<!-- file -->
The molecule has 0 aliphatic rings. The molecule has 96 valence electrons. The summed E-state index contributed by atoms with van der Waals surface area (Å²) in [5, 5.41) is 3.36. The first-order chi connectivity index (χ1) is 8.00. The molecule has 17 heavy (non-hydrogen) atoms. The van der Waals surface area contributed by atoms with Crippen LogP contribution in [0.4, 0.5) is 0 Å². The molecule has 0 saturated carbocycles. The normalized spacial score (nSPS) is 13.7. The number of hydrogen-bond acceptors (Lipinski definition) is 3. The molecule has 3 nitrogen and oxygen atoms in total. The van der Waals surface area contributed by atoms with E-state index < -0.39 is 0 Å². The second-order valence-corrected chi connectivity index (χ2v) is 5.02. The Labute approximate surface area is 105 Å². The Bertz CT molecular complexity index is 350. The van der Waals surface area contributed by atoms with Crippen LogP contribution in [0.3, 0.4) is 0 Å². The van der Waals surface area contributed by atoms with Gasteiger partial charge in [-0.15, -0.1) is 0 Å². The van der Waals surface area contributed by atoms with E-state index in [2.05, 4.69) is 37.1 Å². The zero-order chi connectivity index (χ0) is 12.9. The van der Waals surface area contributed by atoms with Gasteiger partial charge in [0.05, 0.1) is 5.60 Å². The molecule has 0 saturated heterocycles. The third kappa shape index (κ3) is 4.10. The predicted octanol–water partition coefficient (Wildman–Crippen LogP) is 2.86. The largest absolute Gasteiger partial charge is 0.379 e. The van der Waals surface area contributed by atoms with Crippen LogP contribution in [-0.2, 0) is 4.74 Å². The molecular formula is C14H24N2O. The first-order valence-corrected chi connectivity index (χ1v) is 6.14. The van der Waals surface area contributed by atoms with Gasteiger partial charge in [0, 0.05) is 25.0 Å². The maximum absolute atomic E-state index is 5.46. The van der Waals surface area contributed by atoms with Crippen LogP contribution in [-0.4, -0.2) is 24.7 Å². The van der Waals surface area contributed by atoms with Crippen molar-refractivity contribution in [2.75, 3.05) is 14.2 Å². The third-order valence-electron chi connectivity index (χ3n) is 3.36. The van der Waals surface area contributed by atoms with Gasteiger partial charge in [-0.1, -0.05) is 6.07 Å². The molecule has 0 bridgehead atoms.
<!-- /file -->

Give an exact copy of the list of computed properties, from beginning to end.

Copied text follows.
The molecule has 0 aliphatic rings. The molecule has 96 valence electrons. The summed E-state index contributed by atoms with van der Waals surface area (Å²) in [5, 5.41) is 3.36. The first-order chi connectivity index (χ1) is 8.00. The molecule has 17 heavy (non-hydrogen) atoms. The van der Waals surface area contributed by atoms with Crippen LogP contribution in [0.4, 0.5) is 0 Å². The molecule has 0 saturated carbocycles. The normalized spacial score (nSPS) is 13.7. The number of hydrogen-bond acceptors (Lipinski definition) is 3. The molecule has 3 nitrogen and oxygen atoms in total. The van der Waals surface area contributed by atoms with E-state index < -0.39 is 0 Å². The second-order valence-corrected chi connectivity index (χ2v) is 5.02. The Labute approximate surface area is 105 Å². The Bertz CT molecular complexity index is 350. The van der Waals surface area contributed by atoms with Crippen LogP contribution in [0.3, 0.4) is 0 Å². The van der Waals surface area contributed by atoms with Gasteiger partial charge in [-0.15, -0.1) is 0 Å². The van der Waals surface area contributed by atoms with E-state index in [2.05, 4.69) is 37.1 Å². The zero-order chi connectivity index (χ0) is 12.9. The van der Waals surface area contributed by atoms with Gasteiger partial charge in [0.05, 0.1) is 5.60 Å². The molecule has 0 saturated heterocycles. The third kappa shape index (κ3) is 4.10. The predicted octanol–water partition coefficient (Wildman–Crippen LogP) is 2.86. The largest absolute Gasteiger partial charge is 0.379 e. The van der Waals surface area contributed by atoms with Crippen LogP contribution in [-0.2, 0) is 4.74 Å². The molecular formula is C14H24N2O. The first-order valence-corrected chi connectivity index (χ1v) is 6.14. The van der Waals surface area contributed by atoms with Gasteiger partial charge in [0, 0.05) is 25.0 Å². The maximum absolute atomic E-state index is 5.46. The van der Waals surface area contributed by atoms with Crippen LogP contribution in [-0.4, -0.2) is 24.7 Å². The van der Waals surface area contributed by atoms with Crippen molar-refractivity contribution in [2.75, 3.05) is 14.2 Å². The third-order valence-electron chi connectivity index (χ3n) is 3.36. The van der Waals surface area contributed by atoms with Gasteiger partial charge in [-0.1, -0.05) is 6.07 Å². The molecule has 0 bridgehead atoms.